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A Young Woman playing a Harpsichord to a Young Man

Jan Steenprobably 1659

The National Gallery, London

The National Gallery, London

In contrast to Steen's characteristic scenes of dissolute households and festive abandon, this painting shows an interior within a stone arch in the manner of Dou and the Leiden 'fijnschilders' (Fine Painters). A girl playing the virginals, or as here, a harpsichord, was one of the most popular subjects with Dutch 17th-century painters, and as in Metsu's roughly contemporary painting, 'A Man and a Woman seated by a Virginal' in the National Gallery, the instrument is inscribed with popular quotations from the Bible. The inscription reads: ACTA VIRUM / PROBANT (actions prove the man), which may be a witty and ironic comment on this scene of rather passive flirtation. On the inner side of the instrument one can read: 'Soli Deo Gloria' (Glory to God alone).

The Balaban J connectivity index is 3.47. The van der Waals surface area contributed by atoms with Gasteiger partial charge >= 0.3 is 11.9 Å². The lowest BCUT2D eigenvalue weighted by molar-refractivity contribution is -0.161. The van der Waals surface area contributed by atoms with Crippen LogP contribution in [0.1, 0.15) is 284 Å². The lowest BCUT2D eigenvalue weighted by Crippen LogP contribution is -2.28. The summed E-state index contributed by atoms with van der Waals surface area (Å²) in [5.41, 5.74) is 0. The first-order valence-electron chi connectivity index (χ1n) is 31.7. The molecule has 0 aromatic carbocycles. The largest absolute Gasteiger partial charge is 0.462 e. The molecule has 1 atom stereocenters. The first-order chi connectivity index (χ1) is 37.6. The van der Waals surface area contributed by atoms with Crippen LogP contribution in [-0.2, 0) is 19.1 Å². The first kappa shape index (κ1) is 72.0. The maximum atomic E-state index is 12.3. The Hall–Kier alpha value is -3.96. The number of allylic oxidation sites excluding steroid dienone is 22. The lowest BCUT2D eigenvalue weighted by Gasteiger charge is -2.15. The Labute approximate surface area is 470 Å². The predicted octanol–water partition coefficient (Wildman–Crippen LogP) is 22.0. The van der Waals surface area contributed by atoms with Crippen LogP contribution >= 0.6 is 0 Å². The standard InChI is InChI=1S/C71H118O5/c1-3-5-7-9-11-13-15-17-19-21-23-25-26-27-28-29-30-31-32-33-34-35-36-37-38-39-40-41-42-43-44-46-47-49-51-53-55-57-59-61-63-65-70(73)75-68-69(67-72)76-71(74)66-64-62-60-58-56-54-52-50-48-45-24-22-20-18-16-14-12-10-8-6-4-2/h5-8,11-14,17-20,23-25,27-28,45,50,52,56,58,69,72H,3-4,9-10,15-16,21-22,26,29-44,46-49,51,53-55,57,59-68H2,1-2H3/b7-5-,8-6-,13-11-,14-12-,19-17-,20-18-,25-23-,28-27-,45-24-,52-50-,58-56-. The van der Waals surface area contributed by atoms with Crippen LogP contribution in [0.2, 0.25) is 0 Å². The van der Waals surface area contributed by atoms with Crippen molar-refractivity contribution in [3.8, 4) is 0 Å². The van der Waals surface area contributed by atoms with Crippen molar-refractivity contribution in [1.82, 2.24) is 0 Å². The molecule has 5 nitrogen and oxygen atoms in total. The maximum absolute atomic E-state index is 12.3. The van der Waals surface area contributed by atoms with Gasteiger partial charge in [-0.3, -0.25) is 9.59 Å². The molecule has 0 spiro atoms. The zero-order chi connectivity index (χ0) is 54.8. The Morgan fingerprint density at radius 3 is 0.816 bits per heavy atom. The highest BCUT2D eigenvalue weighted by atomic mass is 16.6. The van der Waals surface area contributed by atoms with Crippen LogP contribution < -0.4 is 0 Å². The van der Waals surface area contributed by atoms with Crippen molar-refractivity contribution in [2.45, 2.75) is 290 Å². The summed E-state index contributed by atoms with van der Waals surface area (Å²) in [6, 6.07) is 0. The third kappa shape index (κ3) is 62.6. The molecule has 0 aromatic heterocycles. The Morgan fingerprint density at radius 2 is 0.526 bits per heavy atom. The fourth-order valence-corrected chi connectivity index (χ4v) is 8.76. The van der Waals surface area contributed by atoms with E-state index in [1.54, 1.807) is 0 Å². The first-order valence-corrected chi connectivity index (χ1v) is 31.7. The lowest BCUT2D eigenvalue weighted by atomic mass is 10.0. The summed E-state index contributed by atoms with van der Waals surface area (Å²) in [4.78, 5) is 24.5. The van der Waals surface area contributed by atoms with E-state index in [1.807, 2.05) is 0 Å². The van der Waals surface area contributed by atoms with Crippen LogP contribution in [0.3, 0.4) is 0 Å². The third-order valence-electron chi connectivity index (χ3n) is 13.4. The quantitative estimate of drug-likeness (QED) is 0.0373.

The picture was probably painted in 1659.

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Details

  • Title: A Young Woman playing a Harpsichord to a Young Man
  • Creator: Jan Steen
  • Date Created: probably 1659
  • Physical Dimensions: 42.3 x 33 cm
  • Type: Painting
  • Medium: Oil on oak
  • School: Dutch
  • More Info: Explore the National Gallery’s paintings online
  • Inventory number: NG856
  • Artist Dates: 1626 - 1679
  • Artist Biography: Jan Steen was born at Leiden, where he mainly worked, with periods in Haarlem, Utrecht and The Hague. He is famous for his witty moralising scenes of domestic life, which are well represented in the National Gallery's large group of paintings by the artist. He was a lifelong Catholic, and also produced religious and mythological paintings. His father was a brewer and leased a brewery for Steen at Delft (1654-7). In 1672 he was licensed to keep an inn at Leiden. Jan Steen attended Leiden University in 1646; his paintings often contain literary or theatrical references.
  • Acquisition Credit: Bought, 1871

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